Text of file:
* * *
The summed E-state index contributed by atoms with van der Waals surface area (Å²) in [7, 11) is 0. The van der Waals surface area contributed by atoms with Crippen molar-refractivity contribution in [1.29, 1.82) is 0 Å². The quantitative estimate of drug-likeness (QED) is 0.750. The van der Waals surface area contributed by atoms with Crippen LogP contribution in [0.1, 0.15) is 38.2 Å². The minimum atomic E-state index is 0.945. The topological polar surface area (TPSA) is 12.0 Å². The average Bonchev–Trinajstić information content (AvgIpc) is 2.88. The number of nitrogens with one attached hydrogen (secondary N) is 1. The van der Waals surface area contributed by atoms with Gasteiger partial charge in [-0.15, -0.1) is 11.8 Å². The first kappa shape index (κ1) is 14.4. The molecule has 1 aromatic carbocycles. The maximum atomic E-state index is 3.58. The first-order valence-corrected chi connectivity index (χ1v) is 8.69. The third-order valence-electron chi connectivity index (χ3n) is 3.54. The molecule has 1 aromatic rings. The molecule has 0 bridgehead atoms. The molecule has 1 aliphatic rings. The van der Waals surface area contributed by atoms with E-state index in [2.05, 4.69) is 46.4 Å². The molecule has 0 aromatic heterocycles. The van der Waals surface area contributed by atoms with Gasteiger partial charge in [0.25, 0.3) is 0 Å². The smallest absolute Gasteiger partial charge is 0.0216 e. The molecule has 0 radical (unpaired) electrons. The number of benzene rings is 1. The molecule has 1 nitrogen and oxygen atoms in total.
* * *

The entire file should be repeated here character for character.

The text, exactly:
The summed E-state index contributed by atoms with van der Waals surface area (Å²) in [7, 11) is 0. The van der Waals surface area contributed by atoms with Crippen molar-refractivity contribution in [1.29, 1.82) is 0 Å². The quantitative estimate of drug-likeness (QED) is 0.750. The van der Waals surface area contributed by atoms with Crippen LogP contribution in [0.1, 0.15) is 38.2 Å². The minimum atomic E-state index is 0.945. The topological polar surface area (TPSA) is 12.0 Å². The average Bonchev–Trinajstić information content (AvgIpc) is 2.88. The number of nitrogens with one attached hydrogen (secondary N) is 1. The van der Waals surface area contributed by atoms with Gasteiger partial charge in [-0.15, -0.1) is 11.8 Å². The first kappa shape index (κ1) is 14.4. The molecule has 1 aromatic carbocycles. The maximum atomic E-state index is 3.58. The first-order valence-corrected chi connectivity index (χ1v) is 8.69. The third-order valence-electron chi connectivity index (χ3n) is 3.54. The molecule has 1 aromatic rings. The molecule has 0 bridgehead atoms. The molecule has 1 aliphatic rings. The van der Waals surface area contributed by atoms with E-state index in [2.05, 4.69) is 46.4 Å². The molecule has 0 aromatic heterocycles. The van der Waals surface area contributed by atoms with Gasteiger partial charge in [0.25, 0.3) is 0 Å². The smallest absolute Gasteiger partial charge is 0.0216 e. The molecule has 0 radical (unpaired) electrons. The number of benzene rings is 1. The molecule has 1 nitrogen and oxygen atoms in total.